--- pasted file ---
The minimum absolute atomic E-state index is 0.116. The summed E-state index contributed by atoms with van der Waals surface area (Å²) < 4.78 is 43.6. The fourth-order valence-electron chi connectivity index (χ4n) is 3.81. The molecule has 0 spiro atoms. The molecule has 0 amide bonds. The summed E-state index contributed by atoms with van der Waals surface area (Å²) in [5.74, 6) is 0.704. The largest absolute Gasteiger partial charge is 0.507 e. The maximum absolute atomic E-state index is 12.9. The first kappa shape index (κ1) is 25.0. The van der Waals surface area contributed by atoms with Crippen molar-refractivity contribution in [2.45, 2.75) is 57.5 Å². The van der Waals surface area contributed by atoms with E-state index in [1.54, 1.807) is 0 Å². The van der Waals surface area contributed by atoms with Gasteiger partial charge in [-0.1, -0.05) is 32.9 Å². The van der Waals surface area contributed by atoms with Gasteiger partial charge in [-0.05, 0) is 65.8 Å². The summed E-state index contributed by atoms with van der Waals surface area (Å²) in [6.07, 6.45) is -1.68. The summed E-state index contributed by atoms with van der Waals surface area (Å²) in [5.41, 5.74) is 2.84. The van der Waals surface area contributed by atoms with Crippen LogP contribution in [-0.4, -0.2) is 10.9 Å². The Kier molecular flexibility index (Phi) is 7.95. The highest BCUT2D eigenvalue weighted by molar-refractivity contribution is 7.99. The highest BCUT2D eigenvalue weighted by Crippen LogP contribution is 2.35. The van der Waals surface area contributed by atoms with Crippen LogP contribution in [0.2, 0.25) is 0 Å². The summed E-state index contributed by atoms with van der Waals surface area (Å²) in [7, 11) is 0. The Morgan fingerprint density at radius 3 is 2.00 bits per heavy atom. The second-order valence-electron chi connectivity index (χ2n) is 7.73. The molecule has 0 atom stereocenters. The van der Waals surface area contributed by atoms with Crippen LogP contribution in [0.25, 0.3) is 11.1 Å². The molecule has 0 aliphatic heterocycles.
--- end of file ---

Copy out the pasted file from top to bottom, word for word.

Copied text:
The minimum absolute atomic E-state index is 0.116. The summed E-state index contributed by atoms with van der Waals surface area (Å²) < 4.78 is 43.6. The fourth-order valence-electron chi connectivity index (χ4n) is 3.81. The molecule has 0 spiro atoms. The molecule has 0 amide bonds. The summed E-state index contributed by atoms with van der Waals surface area (Å²) in [5.74, 6) is 0.704. The largest absolute Gasteiger partial charge is 0.507 e. The maximum absolute atomic E-state index is 12.9. The first kappa shape index (κ1) is 25.0. The van der Waals surface area contributed by atoms with Crippen molar-refractivity contribution in [2.45, 2.75) is 57.5 Å². The van der Waals surface area contributed by atoms with E-state index in [1.54, 1.807) is 0 Å². The van der Waals surface area contributed by atoms with Gasteiger partial charge in [-0.1, -0.05) is 32.9 Å². The van der Waals surface area contributed by atoms with Gasteiger partial charge in [-0.05, 0) is 65.8 Å². The summed E-state index contributed by atoms with van der Waals surface area (Å²) in [6.07, 6.45) is -1.68. The summed E-state index contributed by atoms with van der Waals surface area (Å²) in [5.41, 5.74) is 2.84. The van der Waals surface area contributed by atoms with Crippen LogP contribution in [-0.4, -0.2) is 10.9 Å². The Kier molecular flexibility index (Phi) is 7.95. The highest BCUT2D eigenvalue weighted by molar-refractivity contribution is 7.99. The highest BCUT2D eigenvalue weighted by Crippen LogP contribution is 2.35. The van der Waals surface area contributed by atoms with Crippen LogP contribution in [0.2, 0.25) is 0 Å². The summed E-state index contributed by atoms with van der Waals surface area (Å²) in [7, 11) is 0. The Morgan fingerprint density at radius 3 is 2.00 bits per heavy atom. The second-order valence-electron chi connectivity index (χ2n) is 7.73. The molecule has 0 atom stereocenters. The van der Waals surface area contributed by atoms with Crippen LogP contribution in [0.25, 0.3) is 11.1 Å². The molecule has 0 aliphatic heterocycles.